Practice Tips

John Bird

3. Get a metronome!

I can't tell you how many times I read that advice and ignored it. I figured a metronome was just a nerdy machine for piano players. I couldn't see what difference it could make, especially since I was most interested in bluegrass, a folk, improvisational music that relies on intuition rather than mechanics (or so I thought).

I finally got one, and I was astonished at what a difference it makes. When you play with a metronome, you have to stop kidding yourself and start being honest. You THINK you play in time, you think you can play a tune, you think you're doing it, but until you practice with a metronome, you're just fooling yourself. I bought a wind-up mechanical kind about 15 years ago, but there are all sorts of digital ones now, and inexpensive. If you don't have one, get one. I guarantee it will be your best musical investment in a long, long time.

Its uses are myriad, and I'm sure others can tell how they use it. Here's a list of mine:

  1. Practice scales at speed. I like to start at half note=108 beats per minute and play scales, increasing the increments until I reach my limit. Also practice scale patterns doing the same. The benefits for both right and left hand are enormous.

  2. Practice tremolo. There's no better way to regulate what you do in a tremolo than using a metronome. You can feel what both you right and left hands are doing with a precision that you can never chart without the machine.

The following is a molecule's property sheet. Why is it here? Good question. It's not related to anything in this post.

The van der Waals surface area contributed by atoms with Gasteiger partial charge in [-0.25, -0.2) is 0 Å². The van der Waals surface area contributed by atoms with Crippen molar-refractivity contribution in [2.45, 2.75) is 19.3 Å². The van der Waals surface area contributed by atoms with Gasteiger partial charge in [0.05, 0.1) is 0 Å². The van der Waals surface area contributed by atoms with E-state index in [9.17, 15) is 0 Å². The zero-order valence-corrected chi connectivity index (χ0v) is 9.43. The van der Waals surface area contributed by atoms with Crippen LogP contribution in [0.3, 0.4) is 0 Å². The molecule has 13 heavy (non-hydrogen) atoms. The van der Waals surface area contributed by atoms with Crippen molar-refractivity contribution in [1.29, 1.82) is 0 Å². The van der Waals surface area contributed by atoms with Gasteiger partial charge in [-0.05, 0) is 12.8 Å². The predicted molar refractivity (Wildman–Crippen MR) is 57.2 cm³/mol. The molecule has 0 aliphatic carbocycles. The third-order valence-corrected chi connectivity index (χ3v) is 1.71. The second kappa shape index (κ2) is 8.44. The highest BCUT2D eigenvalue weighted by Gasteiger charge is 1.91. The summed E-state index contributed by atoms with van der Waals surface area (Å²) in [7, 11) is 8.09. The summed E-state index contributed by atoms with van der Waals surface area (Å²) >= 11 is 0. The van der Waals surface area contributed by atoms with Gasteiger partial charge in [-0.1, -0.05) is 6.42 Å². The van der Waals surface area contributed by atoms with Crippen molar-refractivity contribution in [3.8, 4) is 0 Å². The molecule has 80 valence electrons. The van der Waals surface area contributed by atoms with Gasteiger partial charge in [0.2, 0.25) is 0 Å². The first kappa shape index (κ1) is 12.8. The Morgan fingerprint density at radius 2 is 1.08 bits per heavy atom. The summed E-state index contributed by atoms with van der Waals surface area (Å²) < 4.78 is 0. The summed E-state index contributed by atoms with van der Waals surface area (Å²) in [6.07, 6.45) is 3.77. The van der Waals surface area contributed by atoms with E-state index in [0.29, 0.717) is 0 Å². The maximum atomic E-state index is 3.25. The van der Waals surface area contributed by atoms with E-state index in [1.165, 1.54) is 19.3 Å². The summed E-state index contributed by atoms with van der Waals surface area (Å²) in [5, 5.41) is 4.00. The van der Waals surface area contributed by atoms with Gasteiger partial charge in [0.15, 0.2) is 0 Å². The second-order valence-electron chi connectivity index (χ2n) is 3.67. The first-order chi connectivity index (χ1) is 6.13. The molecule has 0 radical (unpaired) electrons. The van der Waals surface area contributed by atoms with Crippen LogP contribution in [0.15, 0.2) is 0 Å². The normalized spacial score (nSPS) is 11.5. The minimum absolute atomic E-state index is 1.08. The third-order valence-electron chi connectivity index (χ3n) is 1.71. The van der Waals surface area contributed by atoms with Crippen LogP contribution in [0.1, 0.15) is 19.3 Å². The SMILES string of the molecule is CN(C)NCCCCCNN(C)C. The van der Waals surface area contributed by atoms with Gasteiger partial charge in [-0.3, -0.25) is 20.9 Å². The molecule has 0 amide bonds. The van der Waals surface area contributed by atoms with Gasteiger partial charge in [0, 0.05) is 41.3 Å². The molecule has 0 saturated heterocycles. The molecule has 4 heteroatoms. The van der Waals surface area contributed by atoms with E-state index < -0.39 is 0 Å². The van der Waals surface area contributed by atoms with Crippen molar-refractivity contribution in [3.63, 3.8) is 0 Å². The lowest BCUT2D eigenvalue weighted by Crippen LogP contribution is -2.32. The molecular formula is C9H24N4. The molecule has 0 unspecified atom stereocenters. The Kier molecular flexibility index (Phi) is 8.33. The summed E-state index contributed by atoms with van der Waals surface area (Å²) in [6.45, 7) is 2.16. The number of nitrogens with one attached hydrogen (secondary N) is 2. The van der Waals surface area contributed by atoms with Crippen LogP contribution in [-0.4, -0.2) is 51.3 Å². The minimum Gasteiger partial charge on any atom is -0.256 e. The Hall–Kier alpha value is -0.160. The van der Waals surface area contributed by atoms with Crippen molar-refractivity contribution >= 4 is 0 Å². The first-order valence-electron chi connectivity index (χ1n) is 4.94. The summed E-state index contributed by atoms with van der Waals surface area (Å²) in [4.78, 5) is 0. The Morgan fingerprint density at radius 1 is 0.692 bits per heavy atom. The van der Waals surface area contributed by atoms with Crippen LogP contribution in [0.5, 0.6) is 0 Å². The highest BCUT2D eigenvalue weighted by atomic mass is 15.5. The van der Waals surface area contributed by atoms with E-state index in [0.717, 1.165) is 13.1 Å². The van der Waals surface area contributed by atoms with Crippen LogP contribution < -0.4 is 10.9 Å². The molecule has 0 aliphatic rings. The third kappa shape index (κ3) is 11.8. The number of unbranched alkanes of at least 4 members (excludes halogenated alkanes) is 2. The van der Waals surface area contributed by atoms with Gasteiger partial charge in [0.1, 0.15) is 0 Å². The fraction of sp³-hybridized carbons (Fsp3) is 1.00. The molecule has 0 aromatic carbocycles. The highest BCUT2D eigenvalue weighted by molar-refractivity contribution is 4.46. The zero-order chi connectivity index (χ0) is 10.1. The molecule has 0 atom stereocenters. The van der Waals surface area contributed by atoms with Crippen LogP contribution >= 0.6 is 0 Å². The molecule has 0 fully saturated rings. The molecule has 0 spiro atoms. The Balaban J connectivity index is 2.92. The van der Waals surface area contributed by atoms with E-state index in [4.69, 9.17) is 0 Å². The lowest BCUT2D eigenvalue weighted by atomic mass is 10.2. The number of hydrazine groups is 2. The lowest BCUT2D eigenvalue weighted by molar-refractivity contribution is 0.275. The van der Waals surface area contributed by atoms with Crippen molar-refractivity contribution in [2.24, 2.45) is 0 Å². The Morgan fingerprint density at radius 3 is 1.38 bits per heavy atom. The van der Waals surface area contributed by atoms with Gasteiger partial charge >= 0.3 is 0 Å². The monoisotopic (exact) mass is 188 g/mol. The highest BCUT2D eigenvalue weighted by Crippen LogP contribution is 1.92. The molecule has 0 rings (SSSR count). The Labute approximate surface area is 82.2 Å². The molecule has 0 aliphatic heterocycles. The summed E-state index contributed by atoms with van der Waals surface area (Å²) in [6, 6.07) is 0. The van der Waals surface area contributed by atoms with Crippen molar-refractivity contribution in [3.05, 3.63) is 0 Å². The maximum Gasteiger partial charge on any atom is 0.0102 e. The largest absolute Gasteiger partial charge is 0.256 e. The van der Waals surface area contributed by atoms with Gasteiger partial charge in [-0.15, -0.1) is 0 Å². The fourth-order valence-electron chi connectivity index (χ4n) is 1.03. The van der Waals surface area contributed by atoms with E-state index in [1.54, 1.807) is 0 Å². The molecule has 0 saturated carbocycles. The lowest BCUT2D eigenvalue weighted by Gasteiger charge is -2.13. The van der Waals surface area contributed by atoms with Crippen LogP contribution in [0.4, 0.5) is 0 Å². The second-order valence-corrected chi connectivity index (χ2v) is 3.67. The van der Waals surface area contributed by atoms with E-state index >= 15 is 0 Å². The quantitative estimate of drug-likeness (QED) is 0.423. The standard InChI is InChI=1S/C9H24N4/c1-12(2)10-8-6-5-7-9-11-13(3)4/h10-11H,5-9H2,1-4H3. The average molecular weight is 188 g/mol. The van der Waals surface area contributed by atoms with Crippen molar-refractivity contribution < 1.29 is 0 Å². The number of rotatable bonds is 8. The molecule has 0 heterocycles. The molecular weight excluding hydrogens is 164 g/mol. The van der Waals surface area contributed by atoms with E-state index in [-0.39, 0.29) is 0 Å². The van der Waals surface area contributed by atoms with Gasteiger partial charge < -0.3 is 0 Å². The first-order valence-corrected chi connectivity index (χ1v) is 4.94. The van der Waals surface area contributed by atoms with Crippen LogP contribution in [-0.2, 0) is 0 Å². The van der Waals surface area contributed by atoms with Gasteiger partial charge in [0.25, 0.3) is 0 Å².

3. Practice rhythm. This is great before playing with others, and a skill many people overlook. The metronome will not lie, and it will not get tired (as long as you wind it or replace the battery!)

  4. Practice tunes. When I'm learning a new tune, I like to find both a target and an actual tempo. I listen to a recording and set the target tempo, then play at a speed I can actually play at. Knowing the difference shows me exactly what I need to do. It's encouraging to see myself progress notch by notch.


One of the benefits of a metronome is the way the beat will ingrain itself into your brain. You can't help but become steadier once that beat burrows itself into your synapses. I can't repeat this enough, but I truly think playing with a metronome is the single best aid you can find to making yourself a better mandolinist and musician. If you practice with one every day, you will get better and steadier.